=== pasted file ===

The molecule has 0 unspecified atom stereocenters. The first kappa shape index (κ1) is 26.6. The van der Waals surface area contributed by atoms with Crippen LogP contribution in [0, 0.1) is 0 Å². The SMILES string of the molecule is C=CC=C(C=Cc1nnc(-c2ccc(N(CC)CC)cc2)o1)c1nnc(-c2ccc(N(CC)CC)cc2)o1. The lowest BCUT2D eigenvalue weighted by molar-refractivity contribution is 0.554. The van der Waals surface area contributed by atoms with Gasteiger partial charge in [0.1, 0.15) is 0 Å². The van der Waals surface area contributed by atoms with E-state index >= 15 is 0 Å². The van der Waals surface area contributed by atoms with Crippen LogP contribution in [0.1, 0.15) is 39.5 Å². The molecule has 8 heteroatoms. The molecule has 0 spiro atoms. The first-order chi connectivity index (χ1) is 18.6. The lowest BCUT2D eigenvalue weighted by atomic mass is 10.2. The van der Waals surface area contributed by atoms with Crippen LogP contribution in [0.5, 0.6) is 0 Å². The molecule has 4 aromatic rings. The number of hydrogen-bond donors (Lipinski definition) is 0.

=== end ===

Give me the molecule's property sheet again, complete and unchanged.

The molecule has 0 unspecified atom stereocenters. The first kappa shape index (κ1) is 26.6. The van der Waals surface area contributed by atoms with Crippen LogP contribution in [0, 0.1) is 0 Å². The SMILES string of the molecule is C=CC=C(C=Cc1nnc(-c2ccc(N(CC)CC)cc2)o1)c1nnc(-c2ccc(N(CC)CC)cc2)o1. The lowest BCUT2D eigenvalue weighted by molar-refractivity contribution is 0.554. The van der Waals surface area contributed by atoms with Gasteiger partial charge in [0.1, 0.15) is 0 Å². The van der Waals surface area contributed by atoms with E-state index >= 15 is 0 Å². The van der Waals surface area contributed by atoms with Crippen LogP contribution in [0.1, 0.15) is 39.5 Å². The molecule has 8 heteroatoms. The molecule has 0 spiro atoms. The first-order chi connectivity index (χ1) is 18.6. The lowest BCUT2D eigenvalue weighted by atomic mass is 10.2. The van der Waals surface area contributed by atoms with Crippen LogP contribution in [0.5, 0.6) is 0 Å². The molecule has 4 aromatic rings. The number of hydrogen-bond donors (Lipinski definition) is 0.